The project and dissertation should represent the same amount of effort, and achievement, as two taught modules, complete with assignments: that is, two weeks full-time—the equivalent of two teaching weeks—plus 18 weeks part-time—the equivalent of two pre-study and two assignment periods. This work is usually undertaken over a period of one year.
The dissertation should be between 45 and 60 pages in length, excluding appendices and illustrations; there is a nominal word limit of 20,000. There is no need to submit the complete source code, or detailed output, for programs; nor is it necessary to submit complete sets of design documentation. The dissertation should present the key aspects of the project work, a distillation of the results, and a suitable analysis.
Normally, candidates for the MSc will start work on their project after attending most, if not all, of their taught modules.
The Programme Office maintains a small library of past dissertations for students to browse through, in order to get an idea about subject matter and extent. An abstract of every past dissertation is stored on the Programme's administrative database.
Students may choose any topic that will allow them to demonstrate understanding of software engineering through the medium of a dissertation. The best way of doing this is usually to choose a topic related to one or more of the subjects taught on the Programme. Many students choose topics that are related to their current employment, allowing them to see how the ideas taught in the Programme may be applied alongside current practice.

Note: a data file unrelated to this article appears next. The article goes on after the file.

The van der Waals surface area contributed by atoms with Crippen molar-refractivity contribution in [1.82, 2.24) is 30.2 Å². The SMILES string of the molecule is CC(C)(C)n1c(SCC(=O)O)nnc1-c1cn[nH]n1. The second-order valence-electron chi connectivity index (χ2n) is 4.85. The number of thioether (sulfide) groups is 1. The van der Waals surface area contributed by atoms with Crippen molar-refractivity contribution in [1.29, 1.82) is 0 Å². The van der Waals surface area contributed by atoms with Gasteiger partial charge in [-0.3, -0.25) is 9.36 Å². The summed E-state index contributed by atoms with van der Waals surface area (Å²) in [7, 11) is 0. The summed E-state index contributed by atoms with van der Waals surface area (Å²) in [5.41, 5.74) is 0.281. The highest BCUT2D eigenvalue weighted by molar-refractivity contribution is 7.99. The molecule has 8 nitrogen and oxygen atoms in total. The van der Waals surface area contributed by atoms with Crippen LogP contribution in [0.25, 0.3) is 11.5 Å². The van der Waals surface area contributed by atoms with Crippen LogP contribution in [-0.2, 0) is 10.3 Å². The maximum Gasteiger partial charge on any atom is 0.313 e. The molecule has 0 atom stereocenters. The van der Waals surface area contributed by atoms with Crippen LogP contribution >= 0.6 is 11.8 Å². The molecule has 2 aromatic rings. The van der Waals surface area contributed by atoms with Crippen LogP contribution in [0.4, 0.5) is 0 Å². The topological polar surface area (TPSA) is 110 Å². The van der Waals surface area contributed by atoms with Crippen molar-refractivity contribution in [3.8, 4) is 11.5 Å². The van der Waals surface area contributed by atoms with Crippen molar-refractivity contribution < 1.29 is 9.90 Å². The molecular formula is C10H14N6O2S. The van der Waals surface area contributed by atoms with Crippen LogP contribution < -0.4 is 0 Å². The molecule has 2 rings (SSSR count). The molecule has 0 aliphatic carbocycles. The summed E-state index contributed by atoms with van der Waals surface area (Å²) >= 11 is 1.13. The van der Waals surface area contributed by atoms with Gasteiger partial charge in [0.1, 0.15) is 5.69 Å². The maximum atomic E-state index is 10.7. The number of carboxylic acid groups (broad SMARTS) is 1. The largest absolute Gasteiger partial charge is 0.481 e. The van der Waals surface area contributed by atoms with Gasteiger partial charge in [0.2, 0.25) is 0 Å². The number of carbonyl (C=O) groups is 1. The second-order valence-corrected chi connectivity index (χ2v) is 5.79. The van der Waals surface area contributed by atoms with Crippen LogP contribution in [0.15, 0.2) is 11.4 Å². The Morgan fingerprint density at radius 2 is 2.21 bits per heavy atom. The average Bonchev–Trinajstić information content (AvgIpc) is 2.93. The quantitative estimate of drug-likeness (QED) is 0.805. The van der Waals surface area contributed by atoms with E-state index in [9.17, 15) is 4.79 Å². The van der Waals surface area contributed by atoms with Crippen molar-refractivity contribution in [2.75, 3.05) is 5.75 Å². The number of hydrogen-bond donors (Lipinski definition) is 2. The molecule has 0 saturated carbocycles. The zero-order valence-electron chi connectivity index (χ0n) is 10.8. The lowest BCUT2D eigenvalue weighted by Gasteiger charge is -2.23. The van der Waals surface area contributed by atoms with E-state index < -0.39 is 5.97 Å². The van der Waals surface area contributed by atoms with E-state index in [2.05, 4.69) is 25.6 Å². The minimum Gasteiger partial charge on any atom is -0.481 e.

There are three broad categories:
—involving the application of software engineering techniques to the specification, analysis, design, development, or testing of a particular product. This product could be entirely fictitious, it could exist only as a part of another system, it could be hardware or software, but it must afford an opportunity to apply software engineering techniques.
Any technique or combination of techniques could be applied to—or around—this product. There might be a study of requirements, a security analysis, one or more specifications, some design work, some analysis, some programming, or some testing.
Examples include: an object-oriented design and implementation, with some accompanying analysis; the formal specification of a software component; a case study in requirements engineering.